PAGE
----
If you’re a teacher, you need to understand the basics of copyright and fair use. Actually, that’s probably true of any adult in the US but especially teachers since we are responsible for helping our students understand the concepts, the law, and their rights under it. Or at least we should be responible.

This idea comes to mind because last week the Electronic Frontier Foundation (EFF) and other organizations celebrated Copyright Week with a series of interesting posts about the need for intellectual property policies and laws that promote creativity and innovation. Rather than heavy handed attempts to restrict access to and use of information.

Such as the ongoing attempts by industry associations to use copyright law to “interfere with transparency and open access to the law itself”, by claiming ownership of “laws that began as private standards but are later incorporated into federal and state regulations”. Six of these associations are suing Public Resource, a small non-profit organization that has been posting the regulations online for anyone to use, free of charge.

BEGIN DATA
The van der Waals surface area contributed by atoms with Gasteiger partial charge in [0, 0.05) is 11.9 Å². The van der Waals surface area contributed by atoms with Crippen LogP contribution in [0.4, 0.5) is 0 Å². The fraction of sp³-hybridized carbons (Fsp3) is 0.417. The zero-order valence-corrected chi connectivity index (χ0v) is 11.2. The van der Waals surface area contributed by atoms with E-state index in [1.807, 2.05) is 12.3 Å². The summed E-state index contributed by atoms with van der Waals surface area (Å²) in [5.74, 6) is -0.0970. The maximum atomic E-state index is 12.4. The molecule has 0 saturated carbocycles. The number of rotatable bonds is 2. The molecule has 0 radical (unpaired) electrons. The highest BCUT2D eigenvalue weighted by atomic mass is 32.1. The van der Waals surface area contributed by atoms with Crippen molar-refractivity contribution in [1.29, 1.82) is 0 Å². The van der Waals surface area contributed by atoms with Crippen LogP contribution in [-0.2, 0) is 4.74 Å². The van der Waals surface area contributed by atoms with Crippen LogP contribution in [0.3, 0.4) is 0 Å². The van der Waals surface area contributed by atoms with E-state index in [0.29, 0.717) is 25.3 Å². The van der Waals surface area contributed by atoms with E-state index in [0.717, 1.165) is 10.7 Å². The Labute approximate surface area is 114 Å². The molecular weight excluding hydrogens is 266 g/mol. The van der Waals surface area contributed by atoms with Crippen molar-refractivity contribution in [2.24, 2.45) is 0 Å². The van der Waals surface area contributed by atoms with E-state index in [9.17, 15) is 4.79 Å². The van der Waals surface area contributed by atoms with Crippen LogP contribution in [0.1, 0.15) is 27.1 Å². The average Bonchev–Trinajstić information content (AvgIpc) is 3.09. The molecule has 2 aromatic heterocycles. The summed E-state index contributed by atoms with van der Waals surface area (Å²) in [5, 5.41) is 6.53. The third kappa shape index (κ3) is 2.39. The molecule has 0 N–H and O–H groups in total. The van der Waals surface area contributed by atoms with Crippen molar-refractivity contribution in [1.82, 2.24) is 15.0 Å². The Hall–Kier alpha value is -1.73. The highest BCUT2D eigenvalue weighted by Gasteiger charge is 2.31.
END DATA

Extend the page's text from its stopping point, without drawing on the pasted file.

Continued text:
And even the business of education is involved.

In 2014, three more SDOs [standards development organizations] sued Public Resource over a standard for designing tests. That standard is part of the U.S. Department of Education’s rules for handing out billions of dollars in financial aid for students, yet the groups that published it make it hard to find and buy, in order to boost sales of a new edition. It’s not available online anywhere right now, so finding out what the law is means tracking down an increasingly rare used copy.

Reminds me a little of that classic work of educational obfuscation, Double Secret Probation. :-)